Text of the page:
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ERIC Number: ED568584
Record Type: Non-Journal
Publication Date: 2014
Pages: 230
Abstractor: As Provided
Reference Count: N/A
ISBN: 978-1-3038-7036-1
ISSN: N/A
Reforming English Curriculum in United Arab Emirates: An Examination of Emirate Teachers' Beliefs and Practices Regarding the Adoption of "English Continous Assessment Rich Task" (ECART)
AlAlili, Sara
ProQuest LLC, Ph.D. Dissertation, Michigan State University
United Arab Emirates (UAE) is currently undergoing massive educational reform, especially in the teaching and assessment methods of all subject-matter areas. In Abu Dhabi, the capital of UAE, the Abu Dhabi Education Council (ADEC) has mandated the revamping of English language teaching and assessment in grades 6-12 through the introduction of English Continuous Assessment Rich Task (ECART), which is a framework that helps teachers implement ongoing and alternative assessments in the English as a Foreign Language classroom (EFL). The purpose of this exploratory multiple case study was three-fold: a) to explore Emirate EFL teachers' beliefs regarding English teaching, learning and assessment in UAE, b) the extent to which their beliefs influenced their use of the ECART framework in the classroom, and c) the impact that different contextual factors--classroom environment, curriculum, professional development--had on their beliefs and classroom practices. The overarching question that guided the current study was: How do Emirate teachers' beliefs regarding English teaching, learning, and assessment in general and the use of an English reform initiative (ECART), in particular, impact their instructional and assessment practice in the classroom? Four EFL experienced teachers from two different schools in the Emirate of AlAin in UAE participated in the current study. Data was generated over a two-month period from interviews, classroom observations, field notes, and document analysis. A constant comparative analysis method was used to analyze the data. The findings of this study revealed that even though Emirate teachers acknowledged some of the benefits of the ECART, they held beliefs that were incompatible with the underlying principles of the reform. Emirate teachers' beliefs regarding what constituted effective English language teaching and assessments were highly consistent with their classroom behaviors. However, in few instances, there was a discrepancy between teachers' reported beliefs and classroom practices as they attempted to implement the ECART. Some of these discrepancies stemmed from the lack of deep understanding of some of the ECART guiding principles, others, from disagreement with its orientation to language teaching and assessment. In addition professional development support for the teachers was limited and of uneven quality. Support for experienced teachers' reflection on change by means of dialogue and instruction in new approaches was not a central element of the ECART, as at least some of the teachers in this study had experienced it. It is hoped that findings from this study will be useful to in-service teachers, teacher preparation programs, and educational policy makers in United Arab Emirates and in other nations where large-scale educational reforms of classroom instruction and assessment are being attempted. [The dissertation citations contained here are published with the permission of ProQuest LLC. Further reproduction is prohibited without permission. Copies of dissertations may be obtained by Telephone (800) 1-800-521-0600. Web page: http://www.proquest.com/en-US/products/dissertations/individuals.shtml.]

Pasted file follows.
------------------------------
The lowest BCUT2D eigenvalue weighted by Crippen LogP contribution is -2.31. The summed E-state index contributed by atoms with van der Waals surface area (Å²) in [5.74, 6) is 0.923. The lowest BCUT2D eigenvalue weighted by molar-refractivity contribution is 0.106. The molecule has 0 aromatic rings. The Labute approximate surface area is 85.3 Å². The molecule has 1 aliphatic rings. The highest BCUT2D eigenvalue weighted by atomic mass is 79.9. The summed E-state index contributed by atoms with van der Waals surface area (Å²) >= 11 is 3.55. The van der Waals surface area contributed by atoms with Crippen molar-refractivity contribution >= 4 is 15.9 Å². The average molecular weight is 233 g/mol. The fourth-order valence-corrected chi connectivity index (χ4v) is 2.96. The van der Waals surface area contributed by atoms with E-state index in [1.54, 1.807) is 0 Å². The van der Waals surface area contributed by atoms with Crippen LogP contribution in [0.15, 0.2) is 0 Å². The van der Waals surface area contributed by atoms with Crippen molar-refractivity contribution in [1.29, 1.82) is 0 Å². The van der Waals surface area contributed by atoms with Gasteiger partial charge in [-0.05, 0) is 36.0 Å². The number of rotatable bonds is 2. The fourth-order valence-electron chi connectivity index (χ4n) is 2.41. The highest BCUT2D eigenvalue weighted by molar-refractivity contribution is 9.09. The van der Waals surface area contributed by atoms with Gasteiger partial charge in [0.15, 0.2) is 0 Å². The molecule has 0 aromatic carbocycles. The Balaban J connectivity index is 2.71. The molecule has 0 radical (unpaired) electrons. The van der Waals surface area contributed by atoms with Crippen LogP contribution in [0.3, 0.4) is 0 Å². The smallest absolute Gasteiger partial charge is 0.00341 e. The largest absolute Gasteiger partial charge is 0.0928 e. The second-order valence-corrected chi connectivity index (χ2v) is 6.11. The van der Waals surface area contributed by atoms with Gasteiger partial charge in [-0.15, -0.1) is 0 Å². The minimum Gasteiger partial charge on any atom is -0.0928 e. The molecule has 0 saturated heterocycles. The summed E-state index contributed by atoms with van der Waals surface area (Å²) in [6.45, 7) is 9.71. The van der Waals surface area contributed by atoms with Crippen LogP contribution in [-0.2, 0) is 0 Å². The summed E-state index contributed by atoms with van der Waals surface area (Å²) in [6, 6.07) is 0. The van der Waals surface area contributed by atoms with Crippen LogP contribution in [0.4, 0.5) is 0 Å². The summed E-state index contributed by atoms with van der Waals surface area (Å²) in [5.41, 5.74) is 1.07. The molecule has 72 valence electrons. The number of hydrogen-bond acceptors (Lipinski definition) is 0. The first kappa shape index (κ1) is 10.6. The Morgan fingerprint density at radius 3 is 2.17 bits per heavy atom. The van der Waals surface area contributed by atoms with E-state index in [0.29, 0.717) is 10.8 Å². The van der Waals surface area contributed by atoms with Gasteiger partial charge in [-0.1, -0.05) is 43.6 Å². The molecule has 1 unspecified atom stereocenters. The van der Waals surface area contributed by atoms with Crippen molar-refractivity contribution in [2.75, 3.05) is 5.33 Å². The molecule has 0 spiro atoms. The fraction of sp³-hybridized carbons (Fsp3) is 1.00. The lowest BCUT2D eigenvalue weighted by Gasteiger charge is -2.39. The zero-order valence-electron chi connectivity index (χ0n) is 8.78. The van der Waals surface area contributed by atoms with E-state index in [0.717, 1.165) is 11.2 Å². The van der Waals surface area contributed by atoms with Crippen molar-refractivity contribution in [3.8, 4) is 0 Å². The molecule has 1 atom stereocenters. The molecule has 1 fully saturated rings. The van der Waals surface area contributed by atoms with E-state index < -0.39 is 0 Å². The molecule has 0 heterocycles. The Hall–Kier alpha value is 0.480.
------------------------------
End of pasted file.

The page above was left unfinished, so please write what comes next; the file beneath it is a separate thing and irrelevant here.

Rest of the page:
ProQuest LLC. 789 East Eisenhower Parkway, P.O. Box 1346, Ann Arbor, MI 48106. Tel: 800-521-0600; Web site: http://www.proquest.com/en-US/products/dissertations/individuals.shtml
Publication Type: Dissertations/Theses - Doctoral Dissertations
Education Level: N/A
Audience: N/A
Language: English
Sponsor: N/A
Authoring Institution: N/A
Identifiers - Location: United Arab Emirates (Abu Dhabi)